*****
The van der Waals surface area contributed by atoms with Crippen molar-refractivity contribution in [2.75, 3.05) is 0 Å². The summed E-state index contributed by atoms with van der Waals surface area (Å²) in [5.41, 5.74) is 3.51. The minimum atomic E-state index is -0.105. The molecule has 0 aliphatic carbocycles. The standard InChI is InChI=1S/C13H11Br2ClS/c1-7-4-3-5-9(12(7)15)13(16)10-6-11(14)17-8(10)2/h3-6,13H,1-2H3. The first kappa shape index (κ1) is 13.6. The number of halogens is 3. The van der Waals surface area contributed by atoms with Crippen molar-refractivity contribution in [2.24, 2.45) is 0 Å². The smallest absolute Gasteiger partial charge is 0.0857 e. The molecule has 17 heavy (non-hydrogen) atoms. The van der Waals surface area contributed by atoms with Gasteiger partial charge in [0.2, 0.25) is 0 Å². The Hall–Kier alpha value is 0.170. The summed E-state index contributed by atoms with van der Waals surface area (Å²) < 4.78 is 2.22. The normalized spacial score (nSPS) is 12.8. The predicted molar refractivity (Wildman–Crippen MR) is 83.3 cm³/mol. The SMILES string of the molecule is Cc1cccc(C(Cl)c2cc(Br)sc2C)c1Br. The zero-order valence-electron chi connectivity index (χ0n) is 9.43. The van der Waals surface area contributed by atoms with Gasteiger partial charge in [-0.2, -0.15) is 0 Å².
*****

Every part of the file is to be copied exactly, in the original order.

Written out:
The van der Waals surface area contributed by atoms with Crippen molar-refractivity contribution in [2.75, 3.05) is 0 Å². The summed E-state index contributed by atoms with van der Waals surface area (Å²) in [5.41, 5.74) is 3.51. The minimum atomic E-state index is -0.105. The molecule has 0 aliphatic carbocycles. The standard InChI is InChI=1S/C13H11Br2ClS/c1-7-4-3-5-9(12(7)15)13(16)10-6-11(14)17-8(10)2/h3-6,13H,1-2H3. The first kappa shape index (κ1) is 13.6. The number of halogens is 3. The van der Waals surface area contributed by atoms with Crippen molar-refractivity contribution in [2.24, 2.45) is 0 Å². The smallest absolute Gasteiger partial charge is 0.0857 e. The molecule has 17 heavy (non-hydrogen) atoms. The van der Waals surface area contributed by atoms with Gasteiger partial charge in [0.2, 0.25) is 0 Å². The Hall–Kier alpha value is 0.170. The summed E-state index contributed by atoms with van der Waals surface area (Å²) < 4.78 is 2.22. The normalized spacial score (nSPS) is 12.8. The predicted molar refractivity (Wildman–Crippen MR) is 83.3 cm³/mol. The SMILES string of the molecule is Cc1cccc(C(Cl)c2cc(Br)sc2C)c1Br. The zero-order valence-electron chi connectivity index (χ0n) is 9.43. The van der Waals surface area contributed by atoms with Gasteiger partial charge in [-0.2, -0.15) is 0 Å².